As I noted, my group consisted of around 20 people; many were public school teachers, ranging from elementary school to high school. There were also several principals, a person who conducted diversity training seminars, a practicing professional photographer (there were several people who were photographic artists), several writers, a person who had worked as a writer and coordinator of video and multimedia projects, and a medical doctor. Most of the attendees across both groups were from New York City or the surrounding area, though a few were from other parts of the US, like Minnesota, DC, and California. In terms of age, most of my group was in the 23-35 age range, though a few of us were upwards of 40 (I was one of the oldies). Despite the relative youth of my fellow travelers, many had lived in other countries for extended stays, and had done quite a lot of travel. In addition to a few who had visited Cuba before, many have lived in Latin America, Europe, Africa, and Asia. One person had lived in taught in Brazil; two others in Costa Rica; another in Turkey; and yet another had visited China many times. I realized about halfway through the first day that this sort of experience would draw adventurous people, but I continue be impressed by how many of my fellow tour members have explored the world, especially given how young many of them are, and, after discussions with them, how they have incorporated these experiences in their teaching and art practice.

In preparation for the trip, I took the advice of a friend, librarian and translator Herbert Rogers, who has traveled several times to Cuba, and I would suggest it to anyone who's thinking of heading there. First, take about $1,000/wk. if you can, because Cuba is very expensive. (I say more about this later.) Unlike the DR or Brazil, two other countries in the hemisphere I've traveled to, everything--especially everything that tourists might be interested in--but bottled water was costly, including meals at seemingly simple restaurants (except one we went to in Havana's Chinatown). Second, convert the dollars into euros (or Canadian dollars) before you arrive in Cuba, so that you aren't levied the 10% conversion tax on Cuban convertible pesos (CuCs, which we pronounced "kooks"). Even the falling euro was a better bet than the levy, and I returned to the US with some to spare. Third, set aside exactly enough euros or 25 CuCs so that when you get ready to leave Cuba, you can pay the departure tax. Otherwise, you will be sitting in José Marti International Airport and wishing you'd taken this little bit of advice. Fourth, keep a running tally of your spending, and unless you can't help it, splurge just before you leave (i.e., if you're traveling to Cienfuegos province in the middle of your trip and want to get stuff there, do so, but otherwise, make sure you have cash because there's no way to get money otherwise). Fifth, don't assume that you can haggle prices down. I found that only a single vendor, originally from the Ukraine, was willing to haggle anything down. Everyone else held out as if the concept were utterly foreign. And be prepared to see CuCs just disappear into thin air at times--more than a few times I think someone was exacting a tax I didn't know about, and no santeros were anywhere nearby.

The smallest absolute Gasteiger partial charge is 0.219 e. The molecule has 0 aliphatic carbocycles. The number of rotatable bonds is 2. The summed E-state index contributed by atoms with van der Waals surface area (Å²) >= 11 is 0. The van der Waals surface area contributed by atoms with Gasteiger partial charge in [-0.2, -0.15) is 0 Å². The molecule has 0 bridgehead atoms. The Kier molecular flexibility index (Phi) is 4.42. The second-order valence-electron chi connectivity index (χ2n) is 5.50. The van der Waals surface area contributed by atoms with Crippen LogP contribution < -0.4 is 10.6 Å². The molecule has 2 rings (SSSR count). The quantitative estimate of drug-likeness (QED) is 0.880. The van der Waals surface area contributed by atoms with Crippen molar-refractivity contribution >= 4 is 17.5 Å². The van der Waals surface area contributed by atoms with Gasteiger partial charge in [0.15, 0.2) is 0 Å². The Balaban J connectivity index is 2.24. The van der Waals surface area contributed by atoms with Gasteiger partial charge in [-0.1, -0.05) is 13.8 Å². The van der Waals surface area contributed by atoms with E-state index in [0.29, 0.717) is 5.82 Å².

I'll also say that traveling to any Caribbean country for a week with two bags (a suitcase, a backpack) also provides good practice for Cuba. Carrying too much would have become a problem because we had to weigh everything on the way to and on the way out of Cuba, and pay if we exceeded the 44-lb limit. (I didn't). We were forewarned--and it proved correct--thatthe style of clothing there is very casual. (This casualness operates even to the level of language, as I learned: after the Revolution, the familiar "tú" form was emphasized over the more polite "Usted" [the form you tend to learn in school] to show that everyone was on the same level--though the plural "Ustedes" appears to be in place rather than the comparative rare-in-the-Americas "vosotros.") Sneakers, flipflops, polo or t-shirts, shorts or capri-length pants, khakis, and so on were all appropriate. I did take a navy blazer and Oxford shirt just in case, but never wore either--not only was it too hot--but even at the dressiest events, a nice polo shirt and slacks were fine. Not a single one of the governent or institutional officials we met were dressed up, and some were dressed even more casually than I imagine would fly in the US. One thing that did become clear, however, was the scarcity of clothing many Cubans faced; because things are so costly, even for them, I'd recommend taking some t-shirts or other fashionable clothing to give away as gifts. Several members of my group did so (and I'll say more about scarcity and gifts in my next post), and it's a nice gesture on many levels, including the karmic.